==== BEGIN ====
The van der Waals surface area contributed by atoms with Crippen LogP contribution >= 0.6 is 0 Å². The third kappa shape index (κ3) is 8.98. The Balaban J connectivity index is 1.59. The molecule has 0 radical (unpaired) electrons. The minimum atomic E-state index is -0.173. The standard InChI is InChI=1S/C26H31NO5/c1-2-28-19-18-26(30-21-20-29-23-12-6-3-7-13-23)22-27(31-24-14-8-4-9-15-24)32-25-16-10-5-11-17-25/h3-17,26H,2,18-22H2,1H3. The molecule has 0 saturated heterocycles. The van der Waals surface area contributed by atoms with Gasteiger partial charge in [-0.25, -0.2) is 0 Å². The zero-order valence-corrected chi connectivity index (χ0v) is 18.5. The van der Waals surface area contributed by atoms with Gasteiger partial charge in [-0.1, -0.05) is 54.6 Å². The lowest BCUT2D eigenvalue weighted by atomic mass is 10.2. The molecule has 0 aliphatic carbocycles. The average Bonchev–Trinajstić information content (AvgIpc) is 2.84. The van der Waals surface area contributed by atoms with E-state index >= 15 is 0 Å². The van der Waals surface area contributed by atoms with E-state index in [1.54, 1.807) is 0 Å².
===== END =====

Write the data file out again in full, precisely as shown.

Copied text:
The van der Waals surface area contributed by atoms with Crippen LogP contribution >= 0.6 is 0 Å². The third kappa shape index (κ3) is 8.98. The Balaban J connectivity index is 1.59. The molecule has 0 radical (unpaired) electrons. The minimum atomic E-state index is -0.173. The standard InChI is InChI=1S/C26H31NO5/c1-2-28-19-18-26(30-21-20-29-23-12-6-3-7-13-23)22-27(31-24-14-8-4-9-15-24)32-25-16-10-5-11-17-25/h3-17,26H,2,18-22H2,1H3. The molecule has 0 saturated heterocycles. The van der Waals surface area contributed by atoms with Gasteiger partial charge in [-0.25, -0.2) is 0 Å². The zero-order valence-corrected chi connectivity index (χ0v) is 18.5. The van der Waals surface area contributed by atoms with Gasteiger partial charge in [-0.1, -0.05) is 54.6 Å². The lowest BCUT2D eigenvalue weighted by atomic mass is 10.2. The molecule has 0 aliphatic carbocycles. The average Bonchev–Trinajstić information content (AvgIpc) is 2.84. The van der Waals surface area contributed by atoms with E-state index >= 15 is 0 Å². The van der Waals surface area contributed by atoms with E-state index in [1.54, 1.807) is 0 Å².